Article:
The Txistu and Danbolina : Basque Flute and Tabor

We had spent 5 days walking through the Basque Region of Spain and we ended our travels at a small town near to Bilbao called Amorebeita. Here we met a musician who played the Txistu (flute) and Danbolina (tabor).
These instruments have an unbroken tradition in the Basque country (as well as other parts of Spain too) but what makes the Basque Txistu a little different is that they have been changed to bring them more into a “classical” repertoire. My knowledge of this instrument (as in indeed all Spanish instruments) is limited, but I am finding that the tuning, scale, range of the txistu has been tempered and fixed so that it can be played more easily with other instruments.

The txistu is a 3 holed fipple flute played with one hand, and it can have a range of over 2 octaves and is fully chromatic. It is made from various black coloured hard woods or hard plastics, the fipple mouth piece is made from metal and it is generally found in the key of F (or F sharp if it is played on the streets, as it produces a louder sound). We spent a great weekend with Iban, who let us attend his performances:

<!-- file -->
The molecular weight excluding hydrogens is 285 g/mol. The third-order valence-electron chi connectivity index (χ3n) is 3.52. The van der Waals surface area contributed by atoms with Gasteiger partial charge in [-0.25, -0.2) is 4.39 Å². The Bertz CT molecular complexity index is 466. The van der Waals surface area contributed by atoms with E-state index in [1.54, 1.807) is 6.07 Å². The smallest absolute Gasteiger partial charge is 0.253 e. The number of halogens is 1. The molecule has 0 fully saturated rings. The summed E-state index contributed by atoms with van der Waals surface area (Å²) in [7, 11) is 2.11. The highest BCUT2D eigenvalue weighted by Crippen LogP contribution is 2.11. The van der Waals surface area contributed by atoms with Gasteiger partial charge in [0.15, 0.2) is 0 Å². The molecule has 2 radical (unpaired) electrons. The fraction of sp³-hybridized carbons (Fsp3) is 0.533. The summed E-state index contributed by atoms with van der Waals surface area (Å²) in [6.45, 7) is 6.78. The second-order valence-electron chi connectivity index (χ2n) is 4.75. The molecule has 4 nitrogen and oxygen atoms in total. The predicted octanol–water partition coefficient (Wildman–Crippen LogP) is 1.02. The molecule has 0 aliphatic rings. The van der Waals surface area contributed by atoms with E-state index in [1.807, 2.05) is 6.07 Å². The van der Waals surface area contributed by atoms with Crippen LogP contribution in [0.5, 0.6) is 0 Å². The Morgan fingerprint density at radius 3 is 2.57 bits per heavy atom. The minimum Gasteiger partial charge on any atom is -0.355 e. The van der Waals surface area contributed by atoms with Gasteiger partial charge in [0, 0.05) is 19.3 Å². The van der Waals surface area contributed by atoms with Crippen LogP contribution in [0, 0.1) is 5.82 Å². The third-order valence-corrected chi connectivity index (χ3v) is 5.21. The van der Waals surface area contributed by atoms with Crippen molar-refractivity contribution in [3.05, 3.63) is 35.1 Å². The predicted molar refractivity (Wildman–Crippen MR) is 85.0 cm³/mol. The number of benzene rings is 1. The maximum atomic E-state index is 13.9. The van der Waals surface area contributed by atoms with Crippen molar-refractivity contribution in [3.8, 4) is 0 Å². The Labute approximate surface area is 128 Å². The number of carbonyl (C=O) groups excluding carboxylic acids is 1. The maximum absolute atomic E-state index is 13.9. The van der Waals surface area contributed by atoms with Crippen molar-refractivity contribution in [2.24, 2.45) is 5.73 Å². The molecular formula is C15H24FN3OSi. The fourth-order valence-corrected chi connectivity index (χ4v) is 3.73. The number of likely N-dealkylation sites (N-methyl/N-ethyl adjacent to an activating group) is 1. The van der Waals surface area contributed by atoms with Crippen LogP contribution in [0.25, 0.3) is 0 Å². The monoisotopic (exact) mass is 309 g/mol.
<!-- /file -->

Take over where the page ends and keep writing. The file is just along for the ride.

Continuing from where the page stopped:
On the saturday there was a txistu/danbolina and dance performance for the pensioners at an old peoples center. One man danced a traditional dance dancing the 1st and the 4th part of 4 part dance, while Iban played the txistu and danbolina together (one hand the melody and the other hand the rhythm).


Next there was a march/procession around various streets of Santurtzi, here 3 txistularia played and marched, stopping at various bars along the way!!
That was the end of the formal playing, but as there was a Basque football match on that night the txistu and danbolina was brought along to play various football and traditional Basque melodies.

The Sunday was a march/procession around the streets of Amorebeita, an unbroken tradition (except for 3-4 years in the 90s) where the txistularia play various melodies and stop off at various bars playing a mix of Basque and Spanish melodies for the people who often come out onto the streets and make an occasion of it with wine and food.

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